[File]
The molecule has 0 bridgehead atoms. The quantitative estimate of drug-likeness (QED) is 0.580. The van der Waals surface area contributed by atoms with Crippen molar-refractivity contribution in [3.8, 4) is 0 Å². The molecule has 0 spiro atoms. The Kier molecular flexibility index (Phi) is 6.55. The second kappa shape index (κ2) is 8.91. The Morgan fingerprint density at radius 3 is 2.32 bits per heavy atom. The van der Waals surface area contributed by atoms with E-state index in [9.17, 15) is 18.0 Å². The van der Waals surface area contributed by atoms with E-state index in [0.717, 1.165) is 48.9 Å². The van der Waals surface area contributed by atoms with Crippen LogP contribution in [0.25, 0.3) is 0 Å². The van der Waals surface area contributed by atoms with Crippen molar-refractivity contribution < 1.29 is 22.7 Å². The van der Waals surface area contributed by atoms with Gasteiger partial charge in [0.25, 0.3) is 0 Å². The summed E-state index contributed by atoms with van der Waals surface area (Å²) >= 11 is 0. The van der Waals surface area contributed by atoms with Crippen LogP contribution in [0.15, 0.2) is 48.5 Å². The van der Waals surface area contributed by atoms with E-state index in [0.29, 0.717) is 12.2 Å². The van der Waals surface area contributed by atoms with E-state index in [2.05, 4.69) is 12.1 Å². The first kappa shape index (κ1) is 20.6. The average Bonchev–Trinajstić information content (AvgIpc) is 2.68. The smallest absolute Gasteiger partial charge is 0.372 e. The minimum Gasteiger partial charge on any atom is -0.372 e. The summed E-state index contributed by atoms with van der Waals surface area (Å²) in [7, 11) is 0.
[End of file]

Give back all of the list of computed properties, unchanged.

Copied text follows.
The molecule has 0 bridgehead atoms. The quantitative estimate of drug-likeness (QED) is 0.580. The van der Waals surface area contributed by atoms with Crippen molar-refractivity contribution in [3.8, 4) is 0 Å². The molecule has 0 spiro atoms. The Kier molecular flexibility index (Phi) is 6.55. The second kappa shape index (κ2) is 8.91. The Morgan fingerprint density at radius 3 is 2.32 bits per heavy atom. The van der Waals surface area contributed by atoms with E-state index in [9.17, 15) is 18.0 Å². The van der Waals surface area contributed by atoms with E-state index in [0.717, 1.165) is 48.9 Å². The van der Waals surface area contributed by atoms with Crippen LogP contribution in [0.25, 0.3) is 0 Å². The van der Waals surface area contributed by atoms with Crippen molar-refractivity contribution < 1.29 is 22.7 Å². The van der Waals surface area contributed by atoms with Gasteiger partial charge in [0.25, 0.3) is 0 Å². The summed E-state index contributed by atoms with van der Waals surface area (Å²) >= 11 is 0. The van der Waals surface area contributed by atoms with Crippen LogP contribution in [0.15, 0.2) is 48.5 Å². The van der Waals surface area contributed by atoms with E-state index in [0.29, 0.717) is 12.2 Å². The van der Waals surface area contributed by atoms with E-state index in [2.05, 4.69) is 12.1 Å². The first kappa shape index (κ1) is 20.6. The average Bonchev–Trinajstić information content (AvgIpc) is 2.68. The smallest absolute Gasteiger partial charge is 0.372 e. The minimum Gasteiger partial charge on any atom is -0.372 e. The summed E-state index contributed by atoms with van der Waals surface area (Å²) in [7, 11) is 0.